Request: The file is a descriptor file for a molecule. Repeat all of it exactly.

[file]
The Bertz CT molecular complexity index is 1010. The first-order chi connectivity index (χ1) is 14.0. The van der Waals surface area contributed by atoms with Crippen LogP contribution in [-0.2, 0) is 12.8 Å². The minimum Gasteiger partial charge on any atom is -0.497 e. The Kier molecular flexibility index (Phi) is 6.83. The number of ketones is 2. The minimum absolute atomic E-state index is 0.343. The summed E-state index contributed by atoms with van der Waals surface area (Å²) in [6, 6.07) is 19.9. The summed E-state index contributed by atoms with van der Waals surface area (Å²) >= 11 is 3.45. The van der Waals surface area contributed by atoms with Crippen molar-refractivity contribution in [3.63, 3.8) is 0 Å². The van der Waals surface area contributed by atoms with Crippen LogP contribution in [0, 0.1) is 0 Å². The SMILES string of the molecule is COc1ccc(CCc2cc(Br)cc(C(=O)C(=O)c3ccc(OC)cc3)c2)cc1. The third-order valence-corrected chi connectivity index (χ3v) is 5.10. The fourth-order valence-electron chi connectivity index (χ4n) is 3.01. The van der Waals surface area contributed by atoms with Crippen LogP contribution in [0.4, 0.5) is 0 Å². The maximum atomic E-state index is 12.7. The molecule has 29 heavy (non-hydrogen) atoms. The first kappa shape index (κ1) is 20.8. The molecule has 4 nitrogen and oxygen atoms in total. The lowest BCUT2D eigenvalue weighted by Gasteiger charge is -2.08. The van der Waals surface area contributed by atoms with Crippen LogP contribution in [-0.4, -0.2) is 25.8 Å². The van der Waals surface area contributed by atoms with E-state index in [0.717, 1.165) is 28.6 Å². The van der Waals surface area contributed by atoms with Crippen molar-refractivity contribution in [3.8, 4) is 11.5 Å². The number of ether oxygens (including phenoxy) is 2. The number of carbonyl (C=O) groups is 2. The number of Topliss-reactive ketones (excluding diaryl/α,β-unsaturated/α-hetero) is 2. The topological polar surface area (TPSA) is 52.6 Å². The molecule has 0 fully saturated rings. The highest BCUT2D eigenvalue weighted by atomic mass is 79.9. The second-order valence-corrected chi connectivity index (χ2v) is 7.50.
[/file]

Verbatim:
The Bertz CT molecular complexity index is 1010. The first-order chi connectivity index (χ1) is 14.0. The van der Waals surface area contributed by atoms with Crippen LogP contribution in [-0.2, 0) is 12.8 Å². The minimum Gasteiger partial charge on any atom is -0.497 e. The Kier molecular flexibility index (Phi) is 6.83. The number of ketones is 2. The minimum absolute atomic E-state index is 0.343. The summed E-state index contributed by atoms with van der Waals surface area (Å²) in [6, 6.07) is 19.9. The summed E-state index contributed by atoms with van der Waals surface area (Å²) >= 11 is 3.45. The van der Waals surface area contributed by atoms with Crippen molar-refractivity contribution in [3.63, 3.8) is 0 Å². The van der Waals surface area contributed by atoms with Crippen LogP contribution in [0, 0.1) is 0 Å². The SMILES string of the molecule is COc1ccc(CCc2cc(Br)cc(C(=O)C(=O)c3ccc(OC)cc3)c2)cc1. The third-order valence-corrected chi connectivity index (χ3v) is 5.10. The fourth-order valence-electron chi connectivity index (χ4n) is 3.01. The van der Waals surface area contributed by atoms with Crippen LogP contribution in [0.4, 0.5) is 0 Å². The maximum atomic E-state index is 12.7. The molecule has 29 heavy (non-hydrogen) atoms. The first kappa shape index (κ1) is 20.8. The molecule has 4 nitrogen and oxygen atoms in total. The lowest BCUT2D eigenvalue weighted by Gasteiger charge is -2.08. The van der Waals surface area contributed by atoms with Crippen LogP contribution in [-0.4, -0.2) is 25.8 Å². The van der Waals surface area contributed by atoms with E-state index in [0.717, 1.165) is 28.6 Å². The van der Waals surface area contributed by atoms with Crippen molar-refractivity contribution in [3.8, 4) is 11.5 Å². The number of ether oxygens (including phenoxy) is 2. The number of carbonyl (C=O) groups is 2. The number of Topliss-reactive ketones (excluding diaryl/α,β-unsaturated/α-hetero) is 2. The topological polar surface area (TPSA) is 52.6 Å². The molecule has 0 fully saturated rings. The highest BCUT2D eigenvalue weighted by atomic mass is 79.9. The second-order valence-corrected chi connectivity index (χ2v) is 7.50.